KARAK, Jordan — Beneath a statue of a glowering Saladin, a medieval Islamic warrior, a crowd unfurled banners and began chanting protests against the country’s leadership in its palaces and government offices far below the precipices of this ancient fortress town.
Market by market, square by square, the walls are beginning to come down. The miles of hulking blast walls, ugly but effective, were installed as a central feature of the surge of U.S. troops to stop neighbors from killing one another.
Emerging markets took one of their biggest collective tumbles in a decade Monday as stock markets from Mexico to Indonesia to Russia were gripped by fears of a meltdown in Europe’s banking system and concern that a global recession could drag down the price of commodities, forcing a steep slowdown in emerging-market growth.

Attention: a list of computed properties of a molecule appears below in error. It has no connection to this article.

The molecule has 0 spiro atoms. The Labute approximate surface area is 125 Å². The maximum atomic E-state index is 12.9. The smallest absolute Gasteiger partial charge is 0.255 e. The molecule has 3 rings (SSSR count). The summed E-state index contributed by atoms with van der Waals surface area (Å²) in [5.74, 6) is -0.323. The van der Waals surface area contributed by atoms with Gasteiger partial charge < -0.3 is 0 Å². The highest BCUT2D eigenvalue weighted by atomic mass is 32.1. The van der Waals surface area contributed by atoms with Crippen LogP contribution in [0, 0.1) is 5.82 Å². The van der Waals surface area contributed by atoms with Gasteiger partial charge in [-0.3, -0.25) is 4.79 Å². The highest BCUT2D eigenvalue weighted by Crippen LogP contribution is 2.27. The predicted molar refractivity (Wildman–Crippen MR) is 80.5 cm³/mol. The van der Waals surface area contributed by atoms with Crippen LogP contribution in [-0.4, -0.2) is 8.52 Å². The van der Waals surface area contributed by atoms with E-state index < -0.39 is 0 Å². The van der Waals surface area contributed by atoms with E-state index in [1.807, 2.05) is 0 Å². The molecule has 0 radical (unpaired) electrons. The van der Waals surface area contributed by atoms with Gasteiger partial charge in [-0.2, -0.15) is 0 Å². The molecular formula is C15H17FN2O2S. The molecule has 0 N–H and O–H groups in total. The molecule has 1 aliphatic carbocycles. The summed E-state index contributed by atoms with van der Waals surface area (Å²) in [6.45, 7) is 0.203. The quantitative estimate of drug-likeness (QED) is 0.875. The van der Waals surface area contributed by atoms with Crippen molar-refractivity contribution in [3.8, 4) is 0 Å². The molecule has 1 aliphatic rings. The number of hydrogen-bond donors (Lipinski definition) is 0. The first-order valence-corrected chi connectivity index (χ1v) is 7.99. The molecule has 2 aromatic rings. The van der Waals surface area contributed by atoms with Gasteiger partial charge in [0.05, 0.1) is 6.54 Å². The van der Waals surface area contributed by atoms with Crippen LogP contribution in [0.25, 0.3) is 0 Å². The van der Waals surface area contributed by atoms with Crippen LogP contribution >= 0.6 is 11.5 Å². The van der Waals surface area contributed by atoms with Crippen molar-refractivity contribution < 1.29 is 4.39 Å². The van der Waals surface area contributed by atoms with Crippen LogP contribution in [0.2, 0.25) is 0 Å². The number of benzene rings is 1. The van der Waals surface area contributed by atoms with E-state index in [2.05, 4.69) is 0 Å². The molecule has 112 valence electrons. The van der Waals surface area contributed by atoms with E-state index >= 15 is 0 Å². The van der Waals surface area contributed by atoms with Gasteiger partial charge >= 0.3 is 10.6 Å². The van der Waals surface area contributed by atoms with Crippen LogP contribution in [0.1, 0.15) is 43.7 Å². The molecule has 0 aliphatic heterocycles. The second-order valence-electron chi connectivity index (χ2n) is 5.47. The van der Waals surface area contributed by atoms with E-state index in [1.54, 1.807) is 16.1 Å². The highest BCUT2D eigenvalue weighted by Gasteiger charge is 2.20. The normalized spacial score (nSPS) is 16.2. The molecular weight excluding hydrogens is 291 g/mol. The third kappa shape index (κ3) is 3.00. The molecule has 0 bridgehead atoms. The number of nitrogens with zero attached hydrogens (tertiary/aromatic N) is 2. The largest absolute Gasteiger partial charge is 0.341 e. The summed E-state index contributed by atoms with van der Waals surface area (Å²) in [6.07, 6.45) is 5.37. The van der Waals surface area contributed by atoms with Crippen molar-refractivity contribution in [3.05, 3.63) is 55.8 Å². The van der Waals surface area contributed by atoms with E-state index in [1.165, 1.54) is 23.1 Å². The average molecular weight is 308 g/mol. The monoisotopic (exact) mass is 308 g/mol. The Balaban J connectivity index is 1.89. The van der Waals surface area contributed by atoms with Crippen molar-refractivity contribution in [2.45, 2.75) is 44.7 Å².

Two thunderous blasts set off by suicide bombers ripped through a crowded shopping street in the town of Balad Ruz in Diyala province on Thursday, killing at least 35 people and wounding at least 62 others, many of them seriously.
Iraqi military commanders signaled Monday that they would soon remove some roadblocks and other restrictions that had been imposed over the past nine months as part of the effort to reduce violence here in the capital.
The radical Shiite cleric Muqtada al-Sadr ordered his militia to suspend activities for six months in announcement issued a day after dozens were killed during firefights between his fighters and a rival Shiite group during a religious festival in Karbala.
A power struggle between rival Shiite groups erupted during a religious festival in Karbala on Tuesday, as gunmen with machine guns and rocket-propelled grenades fought street battles amid crowds of pilgrims, killing at least 50 people and wounding 200, Iraqi officials said.